In order to effectively discriminate color, I had to find a color space that lent itself to this. I found that the LAB color space is common for color discrimination because it is more perceptually linear than other color spaces. To test its discriminative qualities for the purposes of this project, I took a few color samples of the potential colors for chess pieces and plotted them in LAB space. Here are three slices of the LAB space with varying L-values:

lab colorspace examples

Here is a 3D plot of the color samples:
LAB chdss piece color data points

Color Identification

Color identification turned out to be quite a bit more difficult that I originally thought it would be. The variations in lighting caused a significant amount of variance in the detected colors. In order to capture the variance of the colors due to small variations in lighting I fitted color samples to Gaussian mixture models.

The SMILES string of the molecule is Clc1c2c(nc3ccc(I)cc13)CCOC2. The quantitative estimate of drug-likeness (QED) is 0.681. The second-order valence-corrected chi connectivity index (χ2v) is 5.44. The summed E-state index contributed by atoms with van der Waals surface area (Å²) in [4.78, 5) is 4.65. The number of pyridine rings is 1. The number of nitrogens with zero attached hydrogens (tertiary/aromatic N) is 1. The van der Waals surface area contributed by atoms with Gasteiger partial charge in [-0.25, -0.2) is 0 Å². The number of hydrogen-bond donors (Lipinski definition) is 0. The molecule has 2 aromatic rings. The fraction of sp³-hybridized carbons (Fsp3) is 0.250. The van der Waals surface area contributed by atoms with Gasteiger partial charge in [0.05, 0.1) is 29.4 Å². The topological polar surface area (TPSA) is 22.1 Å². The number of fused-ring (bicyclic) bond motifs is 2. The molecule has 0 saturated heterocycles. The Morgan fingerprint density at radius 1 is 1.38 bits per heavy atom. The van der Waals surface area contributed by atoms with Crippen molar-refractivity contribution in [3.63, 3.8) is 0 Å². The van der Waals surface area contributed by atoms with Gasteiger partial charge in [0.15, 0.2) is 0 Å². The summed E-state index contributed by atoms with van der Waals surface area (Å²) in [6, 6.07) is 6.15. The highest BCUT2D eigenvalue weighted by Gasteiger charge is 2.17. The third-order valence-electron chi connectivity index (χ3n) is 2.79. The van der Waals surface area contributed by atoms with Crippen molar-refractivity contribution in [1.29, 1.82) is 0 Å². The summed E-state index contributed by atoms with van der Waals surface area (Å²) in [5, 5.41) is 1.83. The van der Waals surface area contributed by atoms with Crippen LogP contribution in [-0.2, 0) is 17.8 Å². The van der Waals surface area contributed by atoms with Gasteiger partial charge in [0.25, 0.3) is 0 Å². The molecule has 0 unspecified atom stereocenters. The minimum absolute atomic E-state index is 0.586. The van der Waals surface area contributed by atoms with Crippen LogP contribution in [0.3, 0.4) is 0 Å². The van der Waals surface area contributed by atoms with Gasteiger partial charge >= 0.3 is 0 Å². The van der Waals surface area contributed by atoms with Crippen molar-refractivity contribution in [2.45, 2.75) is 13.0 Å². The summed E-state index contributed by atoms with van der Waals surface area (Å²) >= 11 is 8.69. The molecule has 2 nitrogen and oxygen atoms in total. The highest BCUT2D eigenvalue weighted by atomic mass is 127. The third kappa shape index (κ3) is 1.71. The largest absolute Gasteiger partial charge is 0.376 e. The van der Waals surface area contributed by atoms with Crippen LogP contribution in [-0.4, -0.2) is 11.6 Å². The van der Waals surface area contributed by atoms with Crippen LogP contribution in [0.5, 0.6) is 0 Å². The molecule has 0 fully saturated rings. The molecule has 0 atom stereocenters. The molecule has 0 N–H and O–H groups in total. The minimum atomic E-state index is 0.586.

For each color, I collected samples of the color from images of the board with varying illumination and fitted the samples to a 3D Gaussian mixture model. Here is a depiction of the fitted Gaussians in LAB space. Each color is represented by a single Gaussian.




Segmenting Images by Color

In order to separate pieces from the board, I segmented the images based on pixel colors. To segment the image, I begin by converting an input image to the LAB color space. Then, for each pixel in the image, I compute the Mahalanobis distance from the pixel to each color’s Gaussian mixture model representation. I then find nearest Gaussian to the pixel and map the pixel to the color represented by said Gaussian.

Example Segmentation

Input Image Segmented Image
chess piece detection segmented chess piece detection

From this point, I can easily isolate specific colors from the image.